HRF urges Turkish gov’t to reinstate 2,745 judges purged after attempted coup

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Human Rights Foundation (HRF), a nonpartisan nonprofit organization that promotes and protects human rights globally, has urged Turkish President Recep Tayyip Erdoğan’s the Justice and Development Party (AK Party) government to reinstate the judges, who were removed after failed coup attempt, immediately until proper investigations are carried out.

HRF released a statement on Thursday, stating that the judges were unlawfully purged based on accusations of connection to the attempted coup.

“Due to the speed and magnitude of the dismissals, there is a strong indication that criminal investigations required by law were bypassed. Under Turkey’s constitution, President Erdoğan lacks the authority to fire judges. However, Erdoğan loyalists at the High Council of Judges and Prosecutors, the entity responsible for supervision of the legal system, dismissed the judges,” HRF said.

Emphasizing that Turkey was founded on the principles of parliamentary democracy, division of powers, and secularism, HRF president Thor Halvorssen added, “Unfortunately, President Erdoğan does not value these founding principles. Rule of law and political freedom have steadily declined under Erdogan’s rule. The dismissal of almost 3,000 judges without due process signifies the elimination of any vestiges of judicial independence in the country.”

“The judges’ alleged connection to the coup is merely an excuse to get rid of all independent judges and to establish a judicial branch that is subservient to the President. If Erdoğan and his loyalists at the High Council do not reinstate the judges, Turkey’s competitive-authoritarian regime will move one step closer to becoming a full-fledged dictatorship,” added Halvorssen.

There has been speculation that the judges were targeted according to an “enemies list” put together by the ruling AK Party founded by Erdoğan. The dismissed judges amounted to one-fifth of Turkey’s entire judicial branch, making an already government-controlled judiciary completely subservient to the executive.

Following the failed military coup earlier this month, Erdoğan announced a temporary suspension of the European Convention on Human Rights. Turkish authorities have detained and dismissed roughly 50,000 people, including more than 15,000 education workers, and have forced 1,577 university deans to resign.

A group of rebel soldiers, acting out of chain of command, attempted a military coup at around 10 p.m. on July 15, which left more than 200 people – including civilians – dead.

The Turkish government managed to suppress the coup attempt and launched a large-scale crackdown across the country on media, public servants, judges, prosecutors and teachers, along with rebels within the army. The detentions, arrests and massive purges that followed the crackdown widened and increased after a state of emergency was declared on July 20, concentrating power formally into the hands of Erdoğan by allowing him and his cabinet to make laws by fiat.

Erdoğan has accussed the Gülen movement of being behind the coup attempt and demanded extradition of Turkish Islamic scholar Fethullah Gülen from the US. Thousands of public servants, judges, prosecutors and journalists were detained by the Turkish police for allegedly having links to the Gülen movement.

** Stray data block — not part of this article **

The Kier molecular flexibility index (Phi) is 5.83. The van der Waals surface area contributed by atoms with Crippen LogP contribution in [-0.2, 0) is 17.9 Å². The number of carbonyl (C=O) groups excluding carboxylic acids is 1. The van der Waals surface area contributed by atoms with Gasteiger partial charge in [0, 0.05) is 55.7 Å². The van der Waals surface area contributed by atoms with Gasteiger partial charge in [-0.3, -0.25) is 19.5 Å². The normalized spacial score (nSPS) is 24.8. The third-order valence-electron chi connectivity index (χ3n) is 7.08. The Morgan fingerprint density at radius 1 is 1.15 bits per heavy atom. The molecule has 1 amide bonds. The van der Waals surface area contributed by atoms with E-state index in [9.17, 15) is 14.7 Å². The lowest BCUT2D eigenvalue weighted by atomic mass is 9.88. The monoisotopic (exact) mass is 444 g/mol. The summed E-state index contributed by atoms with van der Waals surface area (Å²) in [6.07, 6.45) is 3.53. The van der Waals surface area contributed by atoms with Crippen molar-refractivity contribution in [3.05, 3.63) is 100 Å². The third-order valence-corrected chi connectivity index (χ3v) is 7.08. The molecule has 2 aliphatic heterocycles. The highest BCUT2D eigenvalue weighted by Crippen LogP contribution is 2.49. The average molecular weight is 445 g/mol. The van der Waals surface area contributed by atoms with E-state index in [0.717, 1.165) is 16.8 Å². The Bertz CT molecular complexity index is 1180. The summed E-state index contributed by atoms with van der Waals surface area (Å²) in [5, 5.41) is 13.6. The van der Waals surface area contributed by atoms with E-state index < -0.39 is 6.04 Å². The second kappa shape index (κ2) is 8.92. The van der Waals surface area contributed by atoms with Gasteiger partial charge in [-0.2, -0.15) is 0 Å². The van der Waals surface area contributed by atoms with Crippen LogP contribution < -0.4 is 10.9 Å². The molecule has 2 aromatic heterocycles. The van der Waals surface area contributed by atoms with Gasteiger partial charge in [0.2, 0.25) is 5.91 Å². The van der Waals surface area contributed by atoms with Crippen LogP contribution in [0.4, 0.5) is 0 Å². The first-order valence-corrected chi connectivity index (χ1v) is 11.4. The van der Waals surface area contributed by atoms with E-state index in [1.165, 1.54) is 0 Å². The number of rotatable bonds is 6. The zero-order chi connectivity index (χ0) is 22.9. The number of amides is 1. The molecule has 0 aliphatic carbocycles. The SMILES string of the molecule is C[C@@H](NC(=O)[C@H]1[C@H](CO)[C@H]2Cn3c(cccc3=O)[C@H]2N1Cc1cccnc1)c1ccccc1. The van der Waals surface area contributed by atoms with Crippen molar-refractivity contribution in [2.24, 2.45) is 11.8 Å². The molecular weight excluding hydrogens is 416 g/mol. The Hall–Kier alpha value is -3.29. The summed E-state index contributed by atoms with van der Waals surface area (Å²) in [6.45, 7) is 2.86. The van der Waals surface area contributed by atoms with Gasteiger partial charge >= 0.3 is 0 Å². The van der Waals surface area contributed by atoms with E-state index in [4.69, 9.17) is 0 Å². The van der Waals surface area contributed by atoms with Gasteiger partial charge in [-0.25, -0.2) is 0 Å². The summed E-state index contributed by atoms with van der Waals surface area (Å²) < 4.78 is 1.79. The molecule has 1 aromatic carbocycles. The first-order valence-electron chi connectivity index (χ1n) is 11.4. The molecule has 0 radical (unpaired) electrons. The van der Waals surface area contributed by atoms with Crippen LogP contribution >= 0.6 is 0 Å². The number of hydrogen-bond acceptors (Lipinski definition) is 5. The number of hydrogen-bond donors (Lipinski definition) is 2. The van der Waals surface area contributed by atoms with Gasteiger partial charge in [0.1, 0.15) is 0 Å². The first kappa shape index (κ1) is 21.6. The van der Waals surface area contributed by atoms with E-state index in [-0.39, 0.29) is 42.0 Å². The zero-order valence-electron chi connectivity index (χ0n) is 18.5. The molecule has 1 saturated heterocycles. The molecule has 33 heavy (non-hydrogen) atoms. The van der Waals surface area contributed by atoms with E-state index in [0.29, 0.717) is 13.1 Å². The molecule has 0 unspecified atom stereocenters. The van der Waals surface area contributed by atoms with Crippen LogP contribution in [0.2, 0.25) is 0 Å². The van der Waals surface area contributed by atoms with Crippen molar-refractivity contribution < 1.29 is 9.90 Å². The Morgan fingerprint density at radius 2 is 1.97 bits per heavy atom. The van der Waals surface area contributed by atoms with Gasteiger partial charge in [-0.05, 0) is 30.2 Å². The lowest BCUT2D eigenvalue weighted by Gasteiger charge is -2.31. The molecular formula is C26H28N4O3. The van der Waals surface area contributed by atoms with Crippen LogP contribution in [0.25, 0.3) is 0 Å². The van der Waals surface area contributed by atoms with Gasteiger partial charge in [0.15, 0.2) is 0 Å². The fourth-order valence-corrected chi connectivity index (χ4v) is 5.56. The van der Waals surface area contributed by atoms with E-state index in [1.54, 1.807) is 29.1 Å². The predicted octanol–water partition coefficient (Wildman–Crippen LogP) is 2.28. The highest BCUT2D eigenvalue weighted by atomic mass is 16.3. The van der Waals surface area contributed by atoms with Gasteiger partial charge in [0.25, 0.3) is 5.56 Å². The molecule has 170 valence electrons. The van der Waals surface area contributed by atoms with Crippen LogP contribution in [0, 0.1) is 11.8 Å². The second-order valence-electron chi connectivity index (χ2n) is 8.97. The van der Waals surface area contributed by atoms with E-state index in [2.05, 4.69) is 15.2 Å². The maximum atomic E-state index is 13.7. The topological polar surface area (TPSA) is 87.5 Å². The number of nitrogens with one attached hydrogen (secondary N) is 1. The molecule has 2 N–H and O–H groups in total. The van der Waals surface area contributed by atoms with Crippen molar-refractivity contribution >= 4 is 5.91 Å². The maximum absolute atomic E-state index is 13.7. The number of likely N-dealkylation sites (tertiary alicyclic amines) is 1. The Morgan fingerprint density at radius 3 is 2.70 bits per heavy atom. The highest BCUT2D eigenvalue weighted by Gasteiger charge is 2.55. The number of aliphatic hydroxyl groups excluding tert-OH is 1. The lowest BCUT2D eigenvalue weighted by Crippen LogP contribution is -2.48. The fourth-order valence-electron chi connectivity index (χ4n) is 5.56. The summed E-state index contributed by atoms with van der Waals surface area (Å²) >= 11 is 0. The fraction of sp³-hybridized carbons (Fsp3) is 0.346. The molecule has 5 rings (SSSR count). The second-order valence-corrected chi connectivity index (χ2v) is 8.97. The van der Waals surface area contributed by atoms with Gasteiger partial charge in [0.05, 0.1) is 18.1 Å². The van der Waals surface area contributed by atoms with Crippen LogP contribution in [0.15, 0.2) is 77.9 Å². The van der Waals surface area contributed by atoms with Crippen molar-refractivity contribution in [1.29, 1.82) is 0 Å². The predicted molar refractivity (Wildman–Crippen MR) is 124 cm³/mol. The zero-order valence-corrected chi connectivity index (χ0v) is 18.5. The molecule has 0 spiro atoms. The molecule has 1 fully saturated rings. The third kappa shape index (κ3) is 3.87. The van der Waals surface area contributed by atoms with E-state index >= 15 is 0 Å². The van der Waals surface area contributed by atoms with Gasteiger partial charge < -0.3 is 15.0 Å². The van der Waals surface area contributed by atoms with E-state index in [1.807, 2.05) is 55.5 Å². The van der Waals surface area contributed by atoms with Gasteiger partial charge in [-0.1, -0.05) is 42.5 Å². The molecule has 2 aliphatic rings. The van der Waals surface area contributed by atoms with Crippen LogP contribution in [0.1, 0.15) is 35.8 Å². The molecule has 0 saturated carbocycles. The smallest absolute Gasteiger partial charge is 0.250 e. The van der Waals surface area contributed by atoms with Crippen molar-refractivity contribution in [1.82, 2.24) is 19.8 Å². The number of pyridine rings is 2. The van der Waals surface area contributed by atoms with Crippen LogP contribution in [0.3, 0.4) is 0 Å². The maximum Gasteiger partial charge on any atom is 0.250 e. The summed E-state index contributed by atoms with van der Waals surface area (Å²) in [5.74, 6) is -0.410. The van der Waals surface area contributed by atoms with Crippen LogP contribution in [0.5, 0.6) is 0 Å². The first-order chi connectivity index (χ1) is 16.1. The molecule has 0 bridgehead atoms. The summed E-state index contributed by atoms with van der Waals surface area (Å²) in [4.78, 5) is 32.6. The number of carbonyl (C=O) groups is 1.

Meanwhile, Gülen recently issued a statement condemning the failed military coup attempt in Turkey, calling the allegations of his involvement “demeaning.”

The Gülen movement is a grassroots social initiative inspired by Gülen and carries out charitable activities all around the world, including education, distributing humanitarian aid and providing drinking water especially in African countries.

The Gülen movement is not considered to have influence over the Turkish military, which is known for its Kemalist roots that is against the Gülen movement. The rebel military officials who attempted to stage a coup named themselves as “Council of Peace At Home,” in a declaration they forcibly had delivered via the state-run broadcaster TRT on Friday night. The name is a reference to “Peace at home, peace in the world,” which is a famous saying by Mustafa Kemal Atatürk, the founder of the Republic of Turkey.

Since a corruption investigation erupted on Dec. 17, 2013 and led to the resignation of four Cabinet ministers, Erdoğan has launched a witch hunt targeting shop owners, teachers, members of the judiciary, journalists and police officers who are accused of being affiliated with the Gülen movement, which is also known as the Hizmet movement. The graft probe implicated then-Prime Minister Erdoğan, members of his family and senior Justice and Development Party (AK Party) figures.

Erdoğan accused the Gülen movement of plotting to overthrow his government and said that sympathizers of the movement within the police department had fabricated the corruption scandal. Since then, hundreds of police officers have been detained and some arrested for alleged illegal activity in the course of the corruption investigation. Erdoğan openly said he would carry out a “witch hunt” against anyone with links to the movement. The Gülen movement strongly rejects the allegations brought against it.

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